Tag Archives: Jacquie Pearce

For the reading list…

Here’s a sample of the writing I loved last week:

Ship Spotting, by Claudia Goodine, is a Walrus Magazine article about oil tanker traffic in Vancouver’s Burrard Inlet. I knew this was a concern, but I didn’t understand quite how big a concern until now. A minimum clearance of 1.35 metres between tanker bottoms and the ocean floor? Seriously? After reading this article, I couldn’t understand why we weren’t all climbing into boats and blockading the harbour.

On a more sentimental note, this Ian Brown article on the meaning of fatherhood was thoughtful and wise. I dare you to read it without crying.

And, if you have a secret love of early chapter books like I do (or, okay, if you have a six-year-old in the house), Jacquie Pearce’s Flood Warning is great. It’s the story of the 1948 Fraser River flood, from the point of view of a resourceful boy who must help his mother find a way to save their small herd of dairy cows from the encroaching water. Jacquie’s writing is always lovely, and this is a page-turner of a mini-book. You’ll have to read it all in one sitting.

Happy reading!

The Serendipity debrief

You will be happy to know I was dressed appropriately at Serendipity this weekend. Well, mainly because Norma Charles caught me just as I was entering. She suggested that I rearrange my name tag so that my name faced out, and then she untucked my sweater from the back of my pants. (You thought I was joking about my inability to dress myself, didn’t you?)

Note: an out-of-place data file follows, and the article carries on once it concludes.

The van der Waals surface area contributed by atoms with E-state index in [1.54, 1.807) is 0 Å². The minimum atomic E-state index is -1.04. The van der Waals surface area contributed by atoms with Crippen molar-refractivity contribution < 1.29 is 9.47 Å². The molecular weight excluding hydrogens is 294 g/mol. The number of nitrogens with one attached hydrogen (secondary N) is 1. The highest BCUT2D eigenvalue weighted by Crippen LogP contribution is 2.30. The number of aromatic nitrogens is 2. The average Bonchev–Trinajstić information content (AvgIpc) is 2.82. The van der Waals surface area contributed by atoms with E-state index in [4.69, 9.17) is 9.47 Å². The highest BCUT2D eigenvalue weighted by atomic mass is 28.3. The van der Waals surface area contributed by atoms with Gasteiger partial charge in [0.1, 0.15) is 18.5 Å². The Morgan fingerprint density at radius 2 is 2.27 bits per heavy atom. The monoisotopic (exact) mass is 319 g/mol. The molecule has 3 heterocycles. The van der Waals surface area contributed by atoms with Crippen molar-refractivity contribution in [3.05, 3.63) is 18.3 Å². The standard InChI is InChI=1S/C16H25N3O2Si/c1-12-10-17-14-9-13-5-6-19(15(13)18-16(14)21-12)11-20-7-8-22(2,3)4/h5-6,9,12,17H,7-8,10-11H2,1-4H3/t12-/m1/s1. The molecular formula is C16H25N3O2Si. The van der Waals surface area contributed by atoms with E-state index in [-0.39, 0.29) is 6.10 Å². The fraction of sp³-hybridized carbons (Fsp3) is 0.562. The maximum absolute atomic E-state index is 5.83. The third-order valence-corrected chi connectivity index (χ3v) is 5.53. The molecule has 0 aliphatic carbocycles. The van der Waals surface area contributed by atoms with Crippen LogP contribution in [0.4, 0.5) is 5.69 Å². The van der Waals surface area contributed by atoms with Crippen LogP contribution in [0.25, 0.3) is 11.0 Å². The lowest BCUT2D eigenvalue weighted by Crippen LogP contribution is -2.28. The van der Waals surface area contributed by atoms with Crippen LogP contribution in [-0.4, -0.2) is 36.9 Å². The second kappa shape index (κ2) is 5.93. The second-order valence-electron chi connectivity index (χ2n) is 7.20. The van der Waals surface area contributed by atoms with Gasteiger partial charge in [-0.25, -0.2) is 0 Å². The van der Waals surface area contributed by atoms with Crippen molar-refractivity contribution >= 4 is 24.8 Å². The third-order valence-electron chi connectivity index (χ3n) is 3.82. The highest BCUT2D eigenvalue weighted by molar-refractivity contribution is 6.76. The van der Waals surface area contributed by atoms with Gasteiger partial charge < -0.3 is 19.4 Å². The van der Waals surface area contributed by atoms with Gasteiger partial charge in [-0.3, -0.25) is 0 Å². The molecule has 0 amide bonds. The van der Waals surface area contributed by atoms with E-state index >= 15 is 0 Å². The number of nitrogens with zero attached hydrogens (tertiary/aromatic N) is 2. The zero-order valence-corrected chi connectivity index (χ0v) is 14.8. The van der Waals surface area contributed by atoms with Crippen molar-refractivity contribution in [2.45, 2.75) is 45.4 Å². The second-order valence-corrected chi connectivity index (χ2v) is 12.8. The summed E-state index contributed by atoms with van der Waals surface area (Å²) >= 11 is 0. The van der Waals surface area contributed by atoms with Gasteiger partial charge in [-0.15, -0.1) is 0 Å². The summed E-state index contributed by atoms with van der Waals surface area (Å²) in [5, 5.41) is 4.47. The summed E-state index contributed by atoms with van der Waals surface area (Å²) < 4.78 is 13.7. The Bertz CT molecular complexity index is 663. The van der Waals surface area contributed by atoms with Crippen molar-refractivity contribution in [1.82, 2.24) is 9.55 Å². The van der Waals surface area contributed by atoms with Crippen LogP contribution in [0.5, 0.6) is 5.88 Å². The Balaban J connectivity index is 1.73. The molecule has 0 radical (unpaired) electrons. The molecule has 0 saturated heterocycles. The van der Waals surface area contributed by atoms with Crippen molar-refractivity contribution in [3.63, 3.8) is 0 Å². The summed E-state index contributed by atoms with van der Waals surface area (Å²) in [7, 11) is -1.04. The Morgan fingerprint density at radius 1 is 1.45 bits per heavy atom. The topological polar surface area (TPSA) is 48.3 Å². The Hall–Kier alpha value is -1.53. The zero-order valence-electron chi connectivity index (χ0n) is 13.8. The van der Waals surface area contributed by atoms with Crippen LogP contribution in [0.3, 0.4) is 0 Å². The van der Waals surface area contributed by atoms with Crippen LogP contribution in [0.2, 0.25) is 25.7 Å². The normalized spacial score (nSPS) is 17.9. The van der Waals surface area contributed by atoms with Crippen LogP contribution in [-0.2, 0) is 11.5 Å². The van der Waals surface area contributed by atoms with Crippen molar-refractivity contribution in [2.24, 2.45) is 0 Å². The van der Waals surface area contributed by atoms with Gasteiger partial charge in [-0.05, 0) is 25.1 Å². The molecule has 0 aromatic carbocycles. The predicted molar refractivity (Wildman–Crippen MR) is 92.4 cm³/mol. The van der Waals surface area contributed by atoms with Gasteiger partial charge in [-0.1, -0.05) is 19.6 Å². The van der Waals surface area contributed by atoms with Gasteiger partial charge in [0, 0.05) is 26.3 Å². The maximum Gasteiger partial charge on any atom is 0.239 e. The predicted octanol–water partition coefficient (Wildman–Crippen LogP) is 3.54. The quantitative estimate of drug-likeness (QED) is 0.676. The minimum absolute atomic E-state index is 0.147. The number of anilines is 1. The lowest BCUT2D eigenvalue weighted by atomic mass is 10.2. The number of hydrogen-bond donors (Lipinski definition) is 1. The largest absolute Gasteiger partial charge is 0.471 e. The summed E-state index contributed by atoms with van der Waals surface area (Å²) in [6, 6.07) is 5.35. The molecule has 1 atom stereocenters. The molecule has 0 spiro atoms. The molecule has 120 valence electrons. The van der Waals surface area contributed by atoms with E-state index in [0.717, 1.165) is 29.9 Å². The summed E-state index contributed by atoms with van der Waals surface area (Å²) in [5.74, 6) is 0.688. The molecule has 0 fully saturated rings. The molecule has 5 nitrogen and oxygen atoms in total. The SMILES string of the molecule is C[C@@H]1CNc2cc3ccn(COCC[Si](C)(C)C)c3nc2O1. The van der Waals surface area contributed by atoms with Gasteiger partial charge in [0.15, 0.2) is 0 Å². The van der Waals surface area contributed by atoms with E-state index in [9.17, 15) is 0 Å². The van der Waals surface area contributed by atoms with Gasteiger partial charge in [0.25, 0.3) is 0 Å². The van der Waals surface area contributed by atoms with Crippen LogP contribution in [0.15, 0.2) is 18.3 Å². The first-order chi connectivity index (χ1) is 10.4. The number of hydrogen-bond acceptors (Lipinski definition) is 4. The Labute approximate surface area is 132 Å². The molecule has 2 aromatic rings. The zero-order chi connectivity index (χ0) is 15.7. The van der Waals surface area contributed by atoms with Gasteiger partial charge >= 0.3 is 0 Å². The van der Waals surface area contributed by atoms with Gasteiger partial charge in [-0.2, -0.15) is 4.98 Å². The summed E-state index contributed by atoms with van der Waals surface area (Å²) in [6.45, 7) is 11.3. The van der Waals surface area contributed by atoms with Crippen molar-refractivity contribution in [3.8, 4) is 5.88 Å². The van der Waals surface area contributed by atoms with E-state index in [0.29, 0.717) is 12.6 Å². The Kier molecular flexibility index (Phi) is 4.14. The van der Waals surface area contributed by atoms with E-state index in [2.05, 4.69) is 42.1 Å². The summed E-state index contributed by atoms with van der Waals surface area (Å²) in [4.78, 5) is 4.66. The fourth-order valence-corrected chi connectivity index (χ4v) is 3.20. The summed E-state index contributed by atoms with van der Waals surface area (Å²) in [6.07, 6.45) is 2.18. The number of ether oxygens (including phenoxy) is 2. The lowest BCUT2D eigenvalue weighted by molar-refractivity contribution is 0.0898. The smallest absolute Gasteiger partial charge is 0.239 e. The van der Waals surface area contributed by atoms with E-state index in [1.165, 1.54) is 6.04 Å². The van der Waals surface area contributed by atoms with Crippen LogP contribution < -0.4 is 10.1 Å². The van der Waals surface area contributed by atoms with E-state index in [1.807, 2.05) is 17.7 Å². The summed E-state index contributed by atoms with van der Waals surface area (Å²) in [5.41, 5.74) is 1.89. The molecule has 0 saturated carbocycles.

Because 50 Burning Questions won the Information Book Award (thank you, Roundtables!) I talked about non-fiction for a while at the beginning of the day. And I was very, very happy to have spoken first because the next speakers were so mind-blowingly poignant and funny and wise that I would have been much too intimidated to speak afterwards.

The theme of the day was Year of the Dragon: Asian Themes for Young Canadian Readers. Paul Yee, author of Money Boy (a copy of which is now on my beside table) talked about embracing one’s own personal identity, past and present. Editors Marjorie Coughlan and Corinne Robson talked about Paper Tigers, an amazing website. Allen Say, with a lovely combination of gravity and dry wit, told stories from Drawing from Memory that made everybody cry. In the afternoon, Lisa Yee talked about contemporary fiction in which ethnicity is a factor, not a focus.

Looking for a quiet corner to eat my lunch, I found myself in a side room with Norma Charles, Jacquie Pearce, Ellen Schwartz, Beryl Young, Irene N. Watts, and Deborah Hodge. We had a lovely hour eating sandwiches and talking books, and I felt honoured to be in such company.

Oh. And I learned some Bollywood dancing. Yup. About three minutes after I leaned over to Shannon Ozirny and whispered, “maybe we should move back, in case they ask for volunteers,” we were on the stage. It’s even on video. But I’m not telling where.